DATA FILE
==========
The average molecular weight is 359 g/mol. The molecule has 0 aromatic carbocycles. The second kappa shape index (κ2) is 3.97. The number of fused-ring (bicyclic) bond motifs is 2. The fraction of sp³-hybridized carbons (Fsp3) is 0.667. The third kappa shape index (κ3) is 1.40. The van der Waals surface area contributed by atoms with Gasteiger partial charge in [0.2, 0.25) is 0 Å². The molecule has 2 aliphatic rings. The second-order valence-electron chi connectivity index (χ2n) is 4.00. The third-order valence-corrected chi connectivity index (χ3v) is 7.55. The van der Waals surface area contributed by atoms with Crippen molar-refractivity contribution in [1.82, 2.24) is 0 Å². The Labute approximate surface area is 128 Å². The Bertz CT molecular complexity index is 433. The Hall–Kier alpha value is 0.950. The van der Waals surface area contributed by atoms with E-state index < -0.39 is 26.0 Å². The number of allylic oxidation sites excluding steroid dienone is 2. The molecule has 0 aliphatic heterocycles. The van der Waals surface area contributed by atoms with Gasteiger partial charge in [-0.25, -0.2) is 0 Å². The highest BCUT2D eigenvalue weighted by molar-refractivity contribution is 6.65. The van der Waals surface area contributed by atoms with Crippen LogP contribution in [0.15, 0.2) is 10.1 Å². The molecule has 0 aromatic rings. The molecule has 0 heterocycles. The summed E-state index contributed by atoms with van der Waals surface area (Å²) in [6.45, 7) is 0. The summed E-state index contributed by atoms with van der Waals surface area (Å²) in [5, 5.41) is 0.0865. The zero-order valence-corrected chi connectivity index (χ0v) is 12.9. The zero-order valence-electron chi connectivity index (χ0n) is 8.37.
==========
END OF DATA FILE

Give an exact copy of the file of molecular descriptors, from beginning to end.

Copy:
The average molecular weight is 359 g/mol. The molecule has 0 aromatic carbocycles. The second kappa shape index (κ2) is 3.97. The number of fused-ring (bicyclic) bond motifs is 2. The fraction of sp³-hybridized carbons (Fsp3) is 0.667. The third kappa shape index (κ3) is 1.40. The van der Waals surface area contributed by atoms with Gasteiger partial charge in [0.2, 0.25) is 0 Å². The molecule has 2 aliphatic rings. The second-order valence-electron chi connectivity index (χ2n) is 4.00. The third-order valence-corrected chi connectivity index (χ3v) is 7.55. The van der Waals surface area contributed by atoms with Crippen molar-refractivity contribution in [1.82, 2.24) is 0 Å². The Labute approximate surface area is 128 Å². The Bertz CT molecular complexity index is 433. The Hall–Kier alpha value is 0.950. The van der Waals surface area contributed by atoms with E-state index < -0.39 is 26.0 Å². The number of allylic oxidation sites excluding steroid dienone is 2. The molecule has 0 aliphatic heterocycles. The van der Waals surface area contributed by atoms with Gasteiger partial charge in [-0.25, -0.2) is 0 Å². The highest BCUT2D eigenvalue weighted by molar-refractivity contribution is 6.65. The van der Waals surface area contributed by atoms with Crippen LogP contribution in [0.15, 0.2) is 10.1 Å². The molecule has 0 aromatic rings. The molecule has 0 heterocycles. The summed E-state index contributed by atoms with van der Waals surface area (Å²) in [6.45, 7) is 0. The summed E-state index contributed by atoms with van der Waals surface area (Å²) in [5, 5.41) is 0.0865. The zero-order valence-corrected chi connectivity index (χ0v) is 12.9. The zero-order valence-electron chi connectivity index (χ0n) is 8.37.